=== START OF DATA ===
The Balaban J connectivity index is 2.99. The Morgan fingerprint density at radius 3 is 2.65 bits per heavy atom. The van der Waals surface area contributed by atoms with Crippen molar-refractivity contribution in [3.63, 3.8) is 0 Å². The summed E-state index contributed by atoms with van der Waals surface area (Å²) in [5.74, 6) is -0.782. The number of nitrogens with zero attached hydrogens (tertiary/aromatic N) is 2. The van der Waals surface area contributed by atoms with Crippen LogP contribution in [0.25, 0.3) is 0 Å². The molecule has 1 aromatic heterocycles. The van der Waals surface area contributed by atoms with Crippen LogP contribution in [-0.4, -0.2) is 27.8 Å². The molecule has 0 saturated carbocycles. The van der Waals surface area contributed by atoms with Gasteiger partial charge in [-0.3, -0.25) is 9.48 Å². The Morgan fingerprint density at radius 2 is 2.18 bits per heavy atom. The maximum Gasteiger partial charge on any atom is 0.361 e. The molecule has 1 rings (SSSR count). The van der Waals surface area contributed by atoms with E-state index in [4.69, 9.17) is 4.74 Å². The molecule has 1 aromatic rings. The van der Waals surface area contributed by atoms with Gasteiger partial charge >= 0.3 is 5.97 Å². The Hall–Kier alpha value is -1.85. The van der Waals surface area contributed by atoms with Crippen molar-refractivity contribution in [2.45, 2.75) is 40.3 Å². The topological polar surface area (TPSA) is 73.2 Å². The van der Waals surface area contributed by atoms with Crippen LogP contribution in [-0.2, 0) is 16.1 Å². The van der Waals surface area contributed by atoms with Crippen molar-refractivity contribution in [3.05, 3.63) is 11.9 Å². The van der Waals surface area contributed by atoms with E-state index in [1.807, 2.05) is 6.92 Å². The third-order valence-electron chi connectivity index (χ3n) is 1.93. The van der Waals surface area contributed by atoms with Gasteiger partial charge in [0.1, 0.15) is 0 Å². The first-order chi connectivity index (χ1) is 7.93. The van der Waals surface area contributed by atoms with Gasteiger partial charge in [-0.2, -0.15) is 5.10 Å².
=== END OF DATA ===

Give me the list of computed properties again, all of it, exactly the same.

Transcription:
The Balaban J connectivity index is 2.99. The Morgan fingerprint density at radius 3 is 2.65 bits per heavy atom. The van der Waals surface area contributed by atoms with Crippen molar-refractivity contribution in [3.63, 3.8) is 0 Å². The summed E-state index contributed by atoms with van der Waals surface area (Å²) in [5.74, 6) is -0.782. The number of nitrogens with zero attached hydrogens (tertiary/aromatic N) is 2. The van der Waals surface area contributed by atoms with Crippen LogP contribution in [0.25, 0.3) is 0 Å². The molecule has 1 aromatic heterocycles. The van der Waals surface area contributed by atoms with Crippen LogP contribution in [-0.4, -0.2) is 27.8 Å². The molecule has 0 saturated carbocycles. The van der Waals surface area contributed by atoms with Gasteiger partial charge in [-0.3, -0.25) is 9.48 Å². The Morgan fingerprint density at radius 2 is 2.18 bits per heavy atom. The maximum Gasteiger partial charge on any atom is 0.361 e. The molecule has 1 rings (SSSR count). The van der Waals surface area contributed by atoms with E-state index in [4.69, 9.17) is 4.74 Å². The molecule has 1 aromatic rings. The van der Waals surface area contributed by atoms with Gasteiger partial charge >= 0.3 is 5.97 Å². The Hall–Kier alpha value is -1.85. The van der Waals surface area contributed by atoms with Crippen molar-refractivity contribution in [2.45, 2.75) is 40.3 Å². The topological polar surface area (TPSA) is 73.2 Å². The van der Waals surface area contributed by atoms with Crippen LogP contribution in [-0.2, 0) is 16.1 Å². The van der Waals surface area contributed by atoms with Crippen molar-refractivity contribution in [3.05, 3.63) is 11.9 Å². The van der Waals surface area contributed by atoms with E-state index in [1.807, 2.05) is 6.92 Å². The third-order valence-electron chi connectivity index (χ3n) is 1.93. The van der Waals surface area contributed by atoms with Gasteiger partial charge in [0.1, 0.15) is 0 Å². The first-order chi connectivity index (χ1) is 7.93. The van der Waals surface area contributed by atoms with Gasteiger partial charge in [-0.2, -0.15) is 5.10 Å².